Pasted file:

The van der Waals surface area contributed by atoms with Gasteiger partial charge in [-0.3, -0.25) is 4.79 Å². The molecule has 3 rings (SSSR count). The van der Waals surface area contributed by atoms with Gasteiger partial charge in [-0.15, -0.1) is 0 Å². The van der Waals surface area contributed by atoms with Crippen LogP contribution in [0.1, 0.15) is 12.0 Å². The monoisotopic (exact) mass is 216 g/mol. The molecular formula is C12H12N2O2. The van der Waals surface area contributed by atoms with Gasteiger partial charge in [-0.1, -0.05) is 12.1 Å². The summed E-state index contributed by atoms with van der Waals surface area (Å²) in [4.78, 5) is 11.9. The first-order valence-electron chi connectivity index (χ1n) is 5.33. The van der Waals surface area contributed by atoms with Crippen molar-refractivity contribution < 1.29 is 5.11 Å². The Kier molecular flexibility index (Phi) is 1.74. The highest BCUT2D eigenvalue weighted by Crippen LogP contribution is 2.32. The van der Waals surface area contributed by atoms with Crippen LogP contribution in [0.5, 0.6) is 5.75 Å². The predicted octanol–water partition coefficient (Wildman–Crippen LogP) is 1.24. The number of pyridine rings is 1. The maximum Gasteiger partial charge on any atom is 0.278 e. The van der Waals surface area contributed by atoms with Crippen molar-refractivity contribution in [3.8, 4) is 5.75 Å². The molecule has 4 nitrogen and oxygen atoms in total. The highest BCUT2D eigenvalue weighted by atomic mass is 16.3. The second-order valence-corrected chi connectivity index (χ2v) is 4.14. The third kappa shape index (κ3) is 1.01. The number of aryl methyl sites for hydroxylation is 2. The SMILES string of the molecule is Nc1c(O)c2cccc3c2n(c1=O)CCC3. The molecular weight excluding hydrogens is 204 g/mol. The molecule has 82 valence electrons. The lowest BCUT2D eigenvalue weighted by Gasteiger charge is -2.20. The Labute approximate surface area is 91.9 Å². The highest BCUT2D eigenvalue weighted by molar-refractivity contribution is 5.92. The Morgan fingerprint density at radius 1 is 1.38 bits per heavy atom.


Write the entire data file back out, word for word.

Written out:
The van der Waals surface area contributed by atoms with Gasteiger partial charge in [-0.3, -0.25) is 4.79 Å². The molecule has 3 rings (SSSR count). The van der Waals surface area contributed by atoms with Gasteiger partial charge in [-0.15, -0.1) is 0 Å². The van der Waals surface area contributed by atoms with Crippen LogP contribution in [0.1, 0.15) is 12.0 Å². The monoisotopic (exact) mass is 216 g/mol. The molecular formula is C12H12N2O2. The van der Waals surface area contributed by atoms with Gasteiger partial charge in [-0.1, -0.05) is 12.1 Å². The summed E-state index contributed by atoms with van der Waals surface area (Å²) in [4.78, 5) is 11.9. The first-order valence-electron chi connectivity index (χ1n) is 5.33. The van der Waals surface area contributed by atoms with Crippen molar-refractivity contribution < 1.29 is 5.11 Å². The Kier molecular flexibility index (Phi) is 1.74. The highest BCUT2D eigenvalue weighted by Crippen LogP contribution is 2.32. The van der Waals surface area contributed by atoms with Crippen LogP contribution in [0.5, 0.6) is 5.75 Å². The predicted octanol–water partition coefficient (Wildman–Crippen LogP) is 1.24. The number of pyridine rings is 1. The maximum Gasteiger partial charge on any atom is 0.278 e. The van der Waals surface area contributed by atoms with Crippen molar-refractivity contribution in [3.8, 4) is 5.75 Å². The molecule has 4 nitrogen and oxygen atoms in total. The highest BCUT2D eigenvalue weighted by atomic mass is 16.3. The second-order valence-corrected chi connectivity index (χ2v) is 4.14. The third kappa shape index (κ3) is 1.01. The number of aryl methyl sites for hydroxylation is 2. The SMILES string of the molecule is Nc1c(O)c2cccc3c2n(c1=O)CCC3. The molecular weight excluding hydrogens is 204 g/mol. The molecule has 82 valence electrons. The lowest BCUT2D eigenvalue weighted by Gasteiger charge is -2.20. The Labute approximate surface area is 91.9 Å². The highest BCUT2D eigenvalue weighted by molar-refractivity contribution is 5.92. The Morgan fingerprint density at radius 1 is 1.38 bits per heavy atom.